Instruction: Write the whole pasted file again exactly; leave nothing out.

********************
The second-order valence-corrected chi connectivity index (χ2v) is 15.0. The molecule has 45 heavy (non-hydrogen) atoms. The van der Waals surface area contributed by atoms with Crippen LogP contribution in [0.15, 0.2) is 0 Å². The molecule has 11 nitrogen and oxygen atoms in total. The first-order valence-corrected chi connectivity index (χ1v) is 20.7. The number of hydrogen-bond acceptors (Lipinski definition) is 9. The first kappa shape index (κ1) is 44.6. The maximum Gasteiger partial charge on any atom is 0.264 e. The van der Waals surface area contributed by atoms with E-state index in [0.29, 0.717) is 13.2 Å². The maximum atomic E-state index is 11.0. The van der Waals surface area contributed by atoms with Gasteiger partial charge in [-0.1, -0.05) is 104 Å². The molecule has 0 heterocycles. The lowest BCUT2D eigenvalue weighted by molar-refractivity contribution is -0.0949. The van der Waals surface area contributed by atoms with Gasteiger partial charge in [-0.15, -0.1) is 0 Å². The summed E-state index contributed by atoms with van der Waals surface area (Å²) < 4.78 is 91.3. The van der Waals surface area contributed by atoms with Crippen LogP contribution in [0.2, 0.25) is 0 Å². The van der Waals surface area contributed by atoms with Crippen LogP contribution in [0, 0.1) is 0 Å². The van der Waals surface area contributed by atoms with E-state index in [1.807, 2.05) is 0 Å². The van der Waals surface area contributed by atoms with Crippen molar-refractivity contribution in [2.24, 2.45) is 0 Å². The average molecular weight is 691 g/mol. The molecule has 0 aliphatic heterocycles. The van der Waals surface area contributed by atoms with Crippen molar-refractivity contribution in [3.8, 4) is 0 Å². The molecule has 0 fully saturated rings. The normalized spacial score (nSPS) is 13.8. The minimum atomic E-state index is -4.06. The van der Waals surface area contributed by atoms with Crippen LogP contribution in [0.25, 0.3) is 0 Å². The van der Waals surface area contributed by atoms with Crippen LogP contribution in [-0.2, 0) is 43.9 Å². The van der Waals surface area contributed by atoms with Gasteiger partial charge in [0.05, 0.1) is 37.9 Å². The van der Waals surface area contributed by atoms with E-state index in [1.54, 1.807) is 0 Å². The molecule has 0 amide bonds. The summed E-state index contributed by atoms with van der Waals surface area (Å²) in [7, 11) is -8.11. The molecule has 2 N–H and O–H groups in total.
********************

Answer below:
The second-order valence-corrected chi connectivity index (χ2v) is 15.0. The molecule has 45 heavy (non-hydrogen) atoms. The van der Waals surface area contributed by atoms with Crippen LogP contribution in [0.15, 0.2) is 0 Å². The molecule has 11 nitrogen and oxygen atoms in total. The first-order valence-corrected chi connectivity index (χ1v) is 20.7. The number of hydrogen-bond acceptors (Lipinski definition) is 9. The first kappa shape index (κ1) is 44.6. The maximum Gasteiger partial charge on any atom is 0.264 e. The van der Waals surface area contributed by atoms with E-state index in [0.29, 0.717) is 13.2 Å². The maximum atomic E-state index is 11.0. The van der Waals surface area contributed by atoms with Gasteiger partial charge in [-0.1, -0.05) is 104 Å². The molecule has 0 heterocycles. The lowest BCUT2D eigenvalue weighted by molar-refractivity contribution is -0.0949. The van der Waals surface area contributed by atoms with Gasteiger partial charge in [-0.15, -0.1) is 0 Å². The summed E-state index contributed by atoms with van der Waals surface area (Å²) < 4.78 is 91.3. The van der Waals surface area contributed by atoms with Crippen LogP contribution in [0.2, 0.25) is 0 Å². The van der Waals surface area contributed by atoms with Crippen LogP contribution in [0, 0.1) is 0 Å². The van der Waals surface area contributed by atoms with E-state index in [1.807, 2.05) is 0 Å². The van der Waals surface area contributed by atoms with Crippen molar-refractivity contribution in [2.24, 2.45) is 0 Å². The average molecular weight is 691 g/mol. The molecule has 0 aliphatic heterocycles. The van der Waals surface area contributed by atoms with Crippen molar-refractivity contribution in [3.8, 4) is 0 Å². The molecule has 0 fully saturated rings. The normalized spacial score (nSPS) is 13.8. The minimum atomic E-state index is -4.06. The van der Waals surface area contributed by atoms with Crippen LogP contribution in [0.25, 0.3) is 0 Å². The van der Waals surface area contributed by atoms with Crippen LogP contribution in [-0.2, 0) is 43.9 Å². The van der Waals surface area contributed by atoms with Gasteiger partial charge in [0.05, 0.1) is 37.9 Å². The van der Waals surface area contributed by atoms with E-state index in [1.54, 1.807) is 0 Å². The molecule has 0 amide bonds. The summed E-state index contributed by atoms with van der Waals surface area (Å²) in [7, 11) is -8.11. The molecule has 2 N–H and O–H groups in total.